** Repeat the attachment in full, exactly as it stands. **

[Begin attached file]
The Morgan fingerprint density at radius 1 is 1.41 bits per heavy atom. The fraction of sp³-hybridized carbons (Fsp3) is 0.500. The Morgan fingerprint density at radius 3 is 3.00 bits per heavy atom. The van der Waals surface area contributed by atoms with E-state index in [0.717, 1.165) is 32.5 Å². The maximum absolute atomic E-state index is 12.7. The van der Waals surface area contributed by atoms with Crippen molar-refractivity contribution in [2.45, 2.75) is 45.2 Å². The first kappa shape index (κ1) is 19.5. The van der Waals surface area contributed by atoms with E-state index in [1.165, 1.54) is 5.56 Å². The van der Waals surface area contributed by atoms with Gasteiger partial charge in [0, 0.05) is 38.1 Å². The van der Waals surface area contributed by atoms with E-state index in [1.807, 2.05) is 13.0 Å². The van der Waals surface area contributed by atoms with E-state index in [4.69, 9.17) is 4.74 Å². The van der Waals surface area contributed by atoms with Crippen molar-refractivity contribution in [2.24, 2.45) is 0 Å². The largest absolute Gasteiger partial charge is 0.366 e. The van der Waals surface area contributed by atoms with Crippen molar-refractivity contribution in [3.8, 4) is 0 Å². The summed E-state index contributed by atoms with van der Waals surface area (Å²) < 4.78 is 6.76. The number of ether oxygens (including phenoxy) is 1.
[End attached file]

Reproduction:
The Morgan fingerprint density at radius 1 is 1.41 bits per heavy atom. The fraction of sp³-hybridized carbons (Fsp3) is 0.500. The Morgan fingerprint density at radius 3 is 3.00 bits per heavy atom. The van der Waals surface area contributed by atoms with E-state index in [0.717, 1.165) is 32.5 Å². The maximum absolute atomic E-state index is 12.7. The van der Waals surface area contributed by atoms with Crippen molar-refractivity contribution in [2.45, 2.75) is 45.2 Å². The first kappa shape index (κ1) is 19.5. The van der Waals surface area contributed by atoms with E-state index in [1.165, 1.54) is 5.56 Å². The van der Waals surface area contributed by atoms with Gasteiger partial charge in [0, 0.05) is 38.1 Å². The van der Waals surface area contributed by atoms with E-state index in [1.807, 2.05) is 13.0 Å². The van der Waals surface area contributed by atoms with E-state index in [4.69, 9.17) is 4.74 Å². The van der Waals surface area contributed by atoms with Crippen molar-refractivity contribution in [2.24, 2.45) is 0 Å². The largest absolute Gasteiger partial charge is 0.366 e. The van der Waals surface area contributed by atoms with Crippen molar-refractivity contribution in [3.8, 4) is 0 Å². The summed E-state index contributed by atoms with van der Waals surface area (Å²) < 4.78 is 6.76. The number of ether oxygens (including phenoxy) is 1.